Tuesday, June 8, 2010

Oedo, Kanda (大江戸)

Once in a while my fixation on the word 'kappou' gets me into trouble with a place that's more expensive than I'd like it to be. On the other hand, eel is an inherently expensive item (whoulda thought?), so putting the two together isn't a recipe for success, cost performance-wise. This place has nice atmosphere and eel in the top echelon of flavor, while the price is pretty much what you'd expect it to be. They have 2 stores in Aoyama as well, which tells you a little something about their aspirations, luxury-wise.

You wouldn't know that this is facing a 6-lane street topped by an elevated highway, would you? It's the prettiness of the facade that initially made me want to go here a couple months ago when I walked by on a scouting mission. Maybe the overcast day has something to do with making the colors seem richer too, but a little running water, plenty of greenery, and a fluttering noren were all nice ways to demarcate lunch from work.

It's quite a 'rich' place in many respects though. The huge flower arrangement by the door is pleasant, as are the booth seats, each separated from the outside world by a noren. If you come alone at a busy time you might be asked to sit at this table, but they gave me a booth just for me.

Being an 'eel kappou', they have a much more complete menu than you'll be used to from eel places. In fact, if you want to get a course, they start at Y6k and go quickly upward. The basic unit of measure in eel-land, however, is the unajuu, eel box, and this is the smallest size. Should you want miso soup or eel liver soup, you're going to have to get them separately.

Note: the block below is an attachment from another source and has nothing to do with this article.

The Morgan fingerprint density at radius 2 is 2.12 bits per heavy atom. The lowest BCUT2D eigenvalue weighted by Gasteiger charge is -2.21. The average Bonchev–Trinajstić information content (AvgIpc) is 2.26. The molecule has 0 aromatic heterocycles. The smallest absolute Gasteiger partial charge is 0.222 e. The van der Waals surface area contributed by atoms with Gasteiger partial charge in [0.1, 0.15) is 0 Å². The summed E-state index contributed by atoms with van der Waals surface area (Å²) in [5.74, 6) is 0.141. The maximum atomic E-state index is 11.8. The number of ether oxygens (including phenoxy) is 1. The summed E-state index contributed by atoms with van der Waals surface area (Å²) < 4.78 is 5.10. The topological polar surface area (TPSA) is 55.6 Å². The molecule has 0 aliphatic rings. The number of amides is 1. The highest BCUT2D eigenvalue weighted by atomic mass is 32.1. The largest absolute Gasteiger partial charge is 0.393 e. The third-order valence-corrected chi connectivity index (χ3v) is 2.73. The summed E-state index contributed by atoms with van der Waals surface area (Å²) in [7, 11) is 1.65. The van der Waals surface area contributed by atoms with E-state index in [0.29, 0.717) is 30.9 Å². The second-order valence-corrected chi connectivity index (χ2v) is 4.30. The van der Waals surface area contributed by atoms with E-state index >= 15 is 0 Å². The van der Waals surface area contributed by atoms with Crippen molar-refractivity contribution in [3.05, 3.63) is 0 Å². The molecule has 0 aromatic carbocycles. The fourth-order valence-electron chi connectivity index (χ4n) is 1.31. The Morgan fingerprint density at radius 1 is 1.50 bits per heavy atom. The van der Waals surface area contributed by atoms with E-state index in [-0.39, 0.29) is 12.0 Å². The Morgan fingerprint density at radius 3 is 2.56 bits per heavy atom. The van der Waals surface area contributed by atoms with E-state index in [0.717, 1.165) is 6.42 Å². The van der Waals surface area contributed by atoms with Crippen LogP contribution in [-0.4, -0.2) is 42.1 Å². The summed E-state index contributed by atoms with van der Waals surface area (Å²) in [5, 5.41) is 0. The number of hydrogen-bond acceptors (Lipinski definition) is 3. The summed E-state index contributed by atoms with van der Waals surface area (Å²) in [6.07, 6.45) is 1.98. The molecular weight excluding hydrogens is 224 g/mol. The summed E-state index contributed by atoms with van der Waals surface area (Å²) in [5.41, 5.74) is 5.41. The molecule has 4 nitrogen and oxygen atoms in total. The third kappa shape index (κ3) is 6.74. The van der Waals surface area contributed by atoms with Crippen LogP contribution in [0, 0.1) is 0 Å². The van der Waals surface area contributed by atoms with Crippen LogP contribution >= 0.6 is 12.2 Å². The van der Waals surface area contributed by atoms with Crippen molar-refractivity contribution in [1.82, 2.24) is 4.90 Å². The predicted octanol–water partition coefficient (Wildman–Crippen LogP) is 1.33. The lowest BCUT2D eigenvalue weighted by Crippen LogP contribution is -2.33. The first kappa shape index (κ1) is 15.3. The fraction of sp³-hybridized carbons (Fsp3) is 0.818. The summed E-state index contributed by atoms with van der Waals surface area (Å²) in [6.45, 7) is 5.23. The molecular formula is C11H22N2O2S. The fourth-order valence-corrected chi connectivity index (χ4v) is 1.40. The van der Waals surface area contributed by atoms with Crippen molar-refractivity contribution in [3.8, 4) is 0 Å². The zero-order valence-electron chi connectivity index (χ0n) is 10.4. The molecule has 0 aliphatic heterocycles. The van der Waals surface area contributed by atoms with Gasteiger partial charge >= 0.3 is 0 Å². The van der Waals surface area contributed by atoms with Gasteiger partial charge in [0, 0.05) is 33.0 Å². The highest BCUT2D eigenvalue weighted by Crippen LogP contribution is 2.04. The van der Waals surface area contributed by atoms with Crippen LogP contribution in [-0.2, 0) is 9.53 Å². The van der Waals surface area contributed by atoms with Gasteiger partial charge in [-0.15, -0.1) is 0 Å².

This is what $20 of eel looks like (minus a little fillip for the rice and pickles). I know this whole post has been gearing up like a condemnation of Japan or eel eating or something, but $20 is what I'd expect to pay for this serving of top-quality eel, and this was top-quality. It's uncommon to get it grilled on charcoal as it was here; it's usually the mark of a high-end, traditionally-minded place in my experience. On the other hand, can anyone point me to a high-end eel restaurant that isn't very traditionally minded? It seems to be an old-fashioned, ingredient-driven segment, sort of like sukiyaki.

Well, with a serving as small as that (honest), I didn't have anything left to feed my new friend. But I mean no disgruntlage here - if you were to ask me where to go for eel, I'd say Izumoya, which was perhaps better in preparation. But I'd tell you to be ready to pay a little more too.

And I'm feeling more genki already! Watch out.

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